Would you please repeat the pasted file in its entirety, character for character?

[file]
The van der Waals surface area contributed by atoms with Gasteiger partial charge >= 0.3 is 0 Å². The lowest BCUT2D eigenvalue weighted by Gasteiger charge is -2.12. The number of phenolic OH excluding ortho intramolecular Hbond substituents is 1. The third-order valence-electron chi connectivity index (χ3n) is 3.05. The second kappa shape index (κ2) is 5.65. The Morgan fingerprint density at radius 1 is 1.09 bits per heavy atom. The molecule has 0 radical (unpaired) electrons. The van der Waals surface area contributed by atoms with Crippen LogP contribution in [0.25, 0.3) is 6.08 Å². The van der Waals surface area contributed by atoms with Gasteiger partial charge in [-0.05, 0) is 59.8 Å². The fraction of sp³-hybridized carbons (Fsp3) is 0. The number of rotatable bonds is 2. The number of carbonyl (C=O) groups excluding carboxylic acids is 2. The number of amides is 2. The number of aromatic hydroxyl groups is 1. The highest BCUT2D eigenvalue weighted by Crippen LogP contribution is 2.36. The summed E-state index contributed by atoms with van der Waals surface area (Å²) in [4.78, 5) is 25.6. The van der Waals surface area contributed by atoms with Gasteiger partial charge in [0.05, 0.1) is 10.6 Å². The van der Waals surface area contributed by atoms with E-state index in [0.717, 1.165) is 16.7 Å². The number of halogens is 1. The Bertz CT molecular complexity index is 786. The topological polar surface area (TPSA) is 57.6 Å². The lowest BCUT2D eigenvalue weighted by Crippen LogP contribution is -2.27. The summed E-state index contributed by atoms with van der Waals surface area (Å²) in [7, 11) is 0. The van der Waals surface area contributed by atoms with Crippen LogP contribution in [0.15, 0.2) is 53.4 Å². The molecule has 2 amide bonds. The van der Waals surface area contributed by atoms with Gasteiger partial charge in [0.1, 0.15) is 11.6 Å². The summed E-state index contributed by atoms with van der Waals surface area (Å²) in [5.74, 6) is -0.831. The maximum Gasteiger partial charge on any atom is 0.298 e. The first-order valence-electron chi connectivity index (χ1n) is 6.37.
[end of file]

The van der Waals surface area contributed by atoms with Gasteiger partial charge >= 0.3 is 0 Å². The lowest BCUT2D eigenvalue weighted by Gasteiger charge is -2.12. The number of phenolic OH excluding ortho intramolecular Hbond substituents is 1. The third-order valence-electron chi connectivity index (χ3n) is 3.05. The second kappa shape index (κ2) is 5.65. The Morgan fingerprint density at radius 1 is 1.09 bits per heavy atom. The molecule has 0 radical (unpaired) electrons. The van der Waals surface area contributed by atoms with Crippen LogP contribution in [0.25, 0.3) is 6.08 Å². The van der Waals surface area contributed by atoms with Gasteiger partial charge in [-0.05, 0) is 59.8 Å². The fraction of sp³-hybridized carbons (Fsp3) is 0. The number of rotatable bonds is 2. The number of carbonyl (C=O) groups excluding carboxylic acids is 2. The number of amides is 2. The number of aromatic hydroxyl groups is 1. The highest BCUT2D eigenvalue weighted by Crippen LogP contribution is 2.36. The summed E-state index contributed by atoms with van der Waals surface area (Å²) in [4.78, 5) is 25.6. The van der Waals surface area contributed by atoms with Gasteiger partial charge in [0.05, 0.1) is 10.6 Å². The van der Waals surface area contributed by atoms with E-state index in [0.717, 1.165) is 16.7 Å². The number of halogens is 1. The Bertz CT molecular complexity index is 786. The topological polar surface area (TPSA) is 57.6 Å². The lowest BCUT2D eigenvalue weighted by Crippen LogP contribution is -2.27. The summed E-state index contributed by atoms with van der Waals surface area (Å²) in [7, 11) is 0. The van der Waals surface area contributed by atoms with Crippen LogP contribution in [0.15, 0.2) is 53.4 Å². The molecule has 2 amide bonds. The van der Waals surface area contributed by atoms with Gasteiger partial charge in [0.1, 0.15) is 11.6 Å². The summed E-state index contributed by atoms with van der Waals surface area (Å²) in [5.74, 6) is -0.831. The maximum Gasteiger partial charge on any atom is 0.298 e. The first-order valence-electron chi connectivity index (χ1n) is 6.37.